> What is actually happening is creating a 'local' resource,
> that is to say a resource within an address space decided
> by and convenient for the using process, which is a faithful
> replica of the state of the resource and meets certain 
> concreteness or representation vocabulary constraints of the
> using process as well.  [Think endian flips.]
>  From the 'defining' language given, it is not clear how
> to distinguish this from the previous.

So... the "'defining' language" arose from the existence of terms like
"deferencable URI" and "URN resolution" (cf DDDS part 4) and the association
of 'safety' with retrieval or dereference (depending on who one is listening
to) in common use.

What you present (here and below), and I have no problem with it, is a world
view that avoids notions of resolution, dereference and retrieval.

> And the 'create' and 'modify' cases would seem to
> call for terms parallel to this 'inspect' version.

I chose 'create', 'modify' and 'inspect' to avoid the use of PUT, POST, GET,

The reason to pick on retrieval as such is the expectation of 'safety'
assoicated with the retreival of state representations 
e.g. http://www.w3.org/2001/tag/doc/get7#safety, or
http://www.w3.org/2001/tag/2002/0701-intro#derefe"rence or perhaps
originally http://www.w3.org/DesignIssues/Axioms.html#state or the relevant
part of RFC2616 and its predecessors.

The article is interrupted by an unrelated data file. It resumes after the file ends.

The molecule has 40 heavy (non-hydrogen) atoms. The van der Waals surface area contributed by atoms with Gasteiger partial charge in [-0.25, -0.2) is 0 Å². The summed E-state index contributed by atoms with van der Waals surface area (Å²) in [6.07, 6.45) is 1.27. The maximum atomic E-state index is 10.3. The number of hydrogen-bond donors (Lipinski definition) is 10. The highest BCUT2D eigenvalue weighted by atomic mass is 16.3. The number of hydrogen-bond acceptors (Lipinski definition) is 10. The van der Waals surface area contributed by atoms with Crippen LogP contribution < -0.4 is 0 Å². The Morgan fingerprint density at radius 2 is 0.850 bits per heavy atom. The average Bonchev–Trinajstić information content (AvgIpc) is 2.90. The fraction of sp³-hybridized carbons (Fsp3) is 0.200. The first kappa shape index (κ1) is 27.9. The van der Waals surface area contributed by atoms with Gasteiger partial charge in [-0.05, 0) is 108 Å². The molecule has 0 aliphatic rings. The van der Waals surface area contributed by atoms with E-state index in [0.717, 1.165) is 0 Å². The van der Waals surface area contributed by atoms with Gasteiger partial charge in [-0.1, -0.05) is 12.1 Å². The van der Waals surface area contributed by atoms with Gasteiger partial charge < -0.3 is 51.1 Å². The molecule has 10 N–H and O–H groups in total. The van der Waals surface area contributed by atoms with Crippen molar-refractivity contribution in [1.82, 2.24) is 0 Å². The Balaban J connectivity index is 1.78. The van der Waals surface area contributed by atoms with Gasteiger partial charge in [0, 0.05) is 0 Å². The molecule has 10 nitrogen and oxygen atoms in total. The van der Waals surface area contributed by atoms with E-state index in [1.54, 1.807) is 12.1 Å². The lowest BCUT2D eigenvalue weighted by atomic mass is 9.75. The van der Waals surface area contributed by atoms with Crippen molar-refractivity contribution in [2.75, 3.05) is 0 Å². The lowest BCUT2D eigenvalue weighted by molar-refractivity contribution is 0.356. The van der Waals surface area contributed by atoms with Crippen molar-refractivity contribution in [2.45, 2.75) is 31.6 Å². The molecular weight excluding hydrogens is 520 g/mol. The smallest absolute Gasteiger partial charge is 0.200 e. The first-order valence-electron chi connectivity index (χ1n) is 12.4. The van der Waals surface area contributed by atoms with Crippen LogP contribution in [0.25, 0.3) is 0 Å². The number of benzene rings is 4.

*If* "Dereferencing URIs is safe" is to mis-speak, what is it that should be
described as being 'safe'.

> Of course in the case of web Forms, what one retrieves
> is not just resource state but the opportunity including
> method handles to change the state.
> These are all flavors of elaboration or expansion of
> a compact utterance:  migrating an expression in the
> specific direction employing through known, applicable 
> generic-specific relationship patterns.
> A URI-reference constrains, but does not necessarily complete
> the constraints on, the fragment of the Web that is being 
> elaborated in this line of development.
> The whole discussion is unfortunately tainted with network
> communication residues.  This is not necessary, and it is
> not the Architecture of the Web until this aspect is defined
> independently from network and database specifics.
> What is happening is that there
> is a local web within which a neighborhood (a context+expression
> containing a URI-reference) is being expanded, and because
> of the embedded URI-reference, the expansion is being done
> subject to constraints linking the local expansion with a large, 
> persistent web in which URIs are globally non-colliding in their
> interpretation (to a sufficient degree).

I think thats a very nice picture.

> The URI serves to key the view into the persistent, shared Web with 
> which the local-web expansion is to be synchronized.
> The 'done-ness' or stopping criteria for when the expansion has 
> succeeded are determined by the local transaction, not by the URI.

Yes... but there seem to be two 'levels' of activity here... the longer
running sequence of actions that result in further expansion and so-forth
which could go one for a while before one regarded the activity (buying some
shoes) as having concluded... and the more immediate expansion, keyed by URI
and some context, along with the immediate result of that 'single' expanding
step. It seems to me that there can be a sense of 'done-ness' at both these

> Al


Received on Monday, 15 July 2002 08:10:20 UTC